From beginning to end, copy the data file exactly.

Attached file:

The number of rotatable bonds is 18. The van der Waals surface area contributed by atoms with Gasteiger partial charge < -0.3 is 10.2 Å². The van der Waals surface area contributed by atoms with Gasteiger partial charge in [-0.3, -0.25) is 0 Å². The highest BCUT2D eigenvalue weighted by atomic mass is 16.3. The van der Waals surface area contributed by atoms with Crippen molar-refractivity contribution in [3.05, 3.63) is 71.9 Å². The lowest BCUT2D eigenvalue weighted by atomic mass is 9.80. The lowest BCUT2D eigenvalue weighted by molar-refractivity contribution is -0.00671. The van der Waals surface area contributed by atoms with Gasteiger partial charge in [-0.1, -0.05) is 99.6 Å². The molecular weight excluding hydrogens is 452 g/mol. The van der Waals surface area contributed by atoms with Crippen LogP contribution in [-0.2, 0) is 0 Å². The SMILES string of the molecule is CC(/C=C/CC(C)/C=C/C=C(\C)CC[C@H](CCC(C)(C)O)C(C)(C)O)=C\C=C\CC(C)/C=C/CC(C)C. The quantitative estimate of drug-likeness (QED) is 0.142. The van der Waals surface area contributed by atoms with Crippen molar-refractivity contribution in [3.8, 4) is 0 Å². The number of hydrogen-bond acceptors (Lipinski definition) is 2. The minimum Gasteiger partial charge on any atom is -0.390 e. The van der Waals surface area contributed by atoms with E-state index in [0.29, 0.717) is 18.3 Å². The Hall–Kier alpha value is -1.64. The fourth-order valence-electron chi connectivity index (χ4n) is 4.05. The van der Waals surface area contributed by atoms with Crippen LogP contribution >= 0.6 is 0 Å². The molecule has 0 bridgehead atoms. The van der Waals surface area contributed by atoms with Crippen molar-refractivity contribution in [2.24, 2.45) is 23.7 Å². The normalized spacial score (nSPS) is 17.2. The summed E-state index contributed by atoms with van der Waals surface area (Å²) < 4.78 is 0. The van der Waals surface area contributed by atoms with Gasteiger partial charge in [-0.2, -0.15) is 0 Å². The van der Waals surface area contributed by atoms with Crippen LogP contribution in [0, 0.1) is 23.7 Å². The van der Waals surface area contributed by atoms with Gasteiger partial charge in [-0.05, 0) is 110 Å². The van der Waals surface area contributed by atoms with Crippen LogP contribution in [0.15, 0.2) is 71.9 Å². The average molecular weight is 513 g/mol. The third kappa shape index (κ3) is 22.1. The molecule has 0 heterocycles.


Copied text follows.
The number of rotatable bonds is 18. The van der Waals surface area contributed by atoms with Gasteiger partial charge < -0.3 is 10.2 Å². The van der Waals surface area contributed by atoms with Gasteiger partial charge in [-0.3, -0.25) is 0 Å². The highest BCUT2D eigenvalue weighted by atomic mass is 16.3. The van der Waals surface area contributed by atoms with Crippen molar-refractivity contribution in [3.05, 3.63) is 71.9 Å². The lowest BCUT2D eigenvalue weighted by atomic mass is 9.80. The lowest BCUT2D eigenvalue weighted by molar-refractivity contribution is -0.00671. The van der Waals surface area contributed by atoms with Gasteiger partial charge in [-0.1, -0.05) is 99.6 Å². The molecular weight excluding hydrogens is 452 g/mol. The van der Waals surface area contributed by atoms with Crippen LogP contribution in [-0.2, 0) is 0 Å². The SMILES string of the molecule is CC(/C=C/CC(C)/C=C/C=C(\C)CC[C@H](CCC(C)(C)O)C(C)(C)O)=C\C=C\CC(C)/C=C/CC(C)C. The quantitative estimate of drug-likeness (QED) is 0.142. The van der Waals surface area contributed by atoms with Crippen molar-refractivity contribution in [3.8, 4) is 0 Å². The number of hydrogen-bond acceptors (Lipinski definition) is 2. The minimum Gasteiger partial charge on any atom is -0.390 e. The van der Waals surface area contributed by atoms with E-state index in [0.29, 0.717) is 18.3 Å². The Hall–Kier alpha value is -1.64. The fourth-order valence-electron chi connectivity index (χ4n) is 4.05. The van der Waals surface area contributed by atoms with Crippen LogP contribution >= 0.6 is 0 Å². The molecule has 0 bridgehead atoms. The van der Waals surface area contributed by atoms with Crippen molar-refractivity contribution in [2.24, 2.45) is 23.7 Å². The normalized spacial score (nSPS) is 17.2. The summed E-state index contributed by atoms with van der Waals surface area (Å²) < 4.78 is 0. The van der Waals surface area contributed by atoms with Gasteiger partial charge in [-0.2, -0.15) is 0 Å². The van der Waals surface area contributed by atoms with Crippen LogP contribution in [0, 0.1) is 23.7 Å². The van der Waals surface area contributed by atoms with Gasteiger partial charge in [-0.05, 0) is 110 Å². The van der Waals surface area contributed by atoms with Crippen LogP contribution in [0.15, 0.2) is 71.9 Å². The average molecular weight is 513 g/mol. The third kappa shape index (κ3) is 22.1. The molecule has 0 heterocycles.